May 29 (Reuters) – Belarusian President Alexander Lukashenko has said that if another country wanted to join a Russian-Belarusian union, there could be “nuclear weapons for everyone”.
Russia moved forward last week with a plan to deploy tactical nuclear weapons to Belarus, in the Kremlin’s first deployment of such warheads outside Russia since the fall of the Soviet Union in 1991, sparking concern in the West.
In an interview published Sunday night on Russian state television, Lukashenko, President Vladimir Putin’s staunchest ally among Russia’s neighbours, said it must be “strategically understood” that Minsk and Moscow have a unique chance to unite.
“No one is against Kazakhstan and other countries with the same close relations that we have with the Russian Federation,” Lukashenko said.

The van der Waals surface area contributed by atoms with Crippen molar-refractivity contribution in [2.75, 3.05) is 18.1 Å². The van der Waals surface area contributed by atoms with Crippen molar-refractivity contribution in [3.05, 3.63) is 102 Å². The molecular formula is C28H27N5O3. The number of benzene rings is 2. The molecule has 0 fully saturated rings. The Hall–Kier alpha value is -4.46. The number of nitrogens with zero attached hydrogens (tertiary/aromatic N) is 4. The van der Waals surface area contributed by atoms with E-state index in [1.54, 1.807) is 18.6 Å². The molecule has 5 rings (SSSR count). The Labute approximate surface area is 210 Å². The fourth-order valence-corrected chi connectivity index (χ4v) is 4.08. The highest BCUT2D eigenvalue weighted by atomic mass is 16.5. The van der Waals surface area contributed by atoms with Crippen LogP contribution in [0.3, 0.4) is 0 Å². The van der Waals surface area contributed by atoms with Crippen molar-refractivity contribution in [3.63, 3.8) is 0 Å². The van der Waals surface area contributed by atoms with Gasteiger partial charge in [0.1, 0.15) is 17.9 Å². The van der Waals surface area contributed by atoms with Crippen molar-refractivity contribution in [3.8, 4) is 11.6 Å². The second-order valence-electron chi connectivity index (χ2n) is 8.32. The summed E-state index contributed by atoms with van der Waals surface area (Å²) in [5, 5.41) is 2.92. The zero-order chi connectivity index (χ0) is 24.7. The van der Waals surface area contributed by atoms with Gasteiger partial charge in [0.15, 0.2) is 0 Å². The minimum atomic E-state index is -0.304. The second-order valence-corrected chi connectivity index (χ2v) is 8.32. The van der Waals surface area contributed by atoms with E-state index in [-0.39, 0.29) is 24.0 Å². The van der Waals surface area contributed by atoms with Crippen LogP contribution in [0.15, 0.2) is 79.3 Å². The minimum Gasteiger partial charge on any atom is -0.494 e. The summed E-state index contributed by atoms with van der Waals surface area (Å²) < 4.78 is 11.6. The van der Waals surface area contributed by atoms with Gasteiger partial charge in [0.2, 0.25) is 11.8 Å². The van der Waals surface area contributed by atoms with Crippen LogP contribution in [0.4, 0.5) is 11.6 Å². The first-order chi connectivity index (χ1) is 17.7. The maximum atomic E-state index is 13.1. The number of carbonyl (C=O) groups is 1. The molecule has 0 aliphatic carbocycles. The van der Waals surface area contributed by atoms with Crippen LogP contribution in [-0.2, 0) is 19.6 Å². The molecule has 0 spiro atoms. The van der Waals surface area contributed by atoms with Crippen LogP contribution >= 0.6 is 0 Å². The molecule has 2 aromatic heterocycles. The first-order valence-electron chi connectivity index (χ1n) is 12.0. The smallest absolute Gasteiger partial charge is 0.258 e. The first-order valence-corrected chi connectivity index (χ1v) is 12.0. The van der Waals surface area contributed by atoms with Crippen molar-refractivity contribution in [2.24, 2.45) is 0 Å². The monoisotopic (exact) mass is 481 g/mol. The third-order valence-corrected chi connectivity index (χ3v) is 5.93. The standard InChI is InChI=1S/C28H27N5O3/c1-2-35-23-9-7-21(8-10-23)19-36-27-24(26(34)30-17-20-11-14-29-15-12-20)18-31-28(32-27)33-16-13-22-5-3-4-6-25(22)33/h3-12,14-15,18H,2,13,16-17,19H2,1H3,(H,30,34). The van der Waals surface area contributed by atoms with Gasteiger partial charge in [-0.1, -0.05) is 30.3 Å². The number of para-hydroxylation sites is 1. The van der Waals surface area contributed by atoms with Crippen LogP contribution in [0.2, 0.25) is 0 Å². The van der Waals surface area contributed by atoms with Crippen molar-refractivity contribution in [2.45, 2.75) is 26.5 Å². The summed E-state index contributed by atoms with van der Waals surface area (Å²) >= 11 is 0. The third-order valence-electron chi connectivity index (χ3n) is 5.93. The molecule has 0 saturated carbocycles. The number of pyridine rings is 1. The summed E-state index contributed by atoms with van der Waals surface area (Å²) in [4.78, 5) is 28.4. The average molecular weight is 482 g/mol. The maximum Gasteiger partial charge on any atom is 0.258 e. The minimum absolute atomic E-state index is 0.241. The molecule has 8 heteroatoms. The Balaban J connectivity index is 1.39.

“If anyone is worried… (then) it’s very simple: join the Union State of Belarus and Russia. That’s it: there will be nuclear weapons for everyone. world.”
He added that this was his own view – not Russia’s.
Russia and Belarus are officially part of a Union State, a borderless union and alliance between the two former Soviet republics.
Russia used the territory of Belarus as a launching pad for its invasion of its common neighbor Ukraine in February last year, and since then their military cooperation has intensified, with drills joint training on Belarusian soil.
On Sunday, the Belarusian Defense Ministry said another unit of the S-400 mobile surface-to-air missile systems had arrived from Moscow, with the systems expected to be combat-ready soon. (Reporting by Lidia Kelly in Melbourne; editing by Guy Faulconbridge)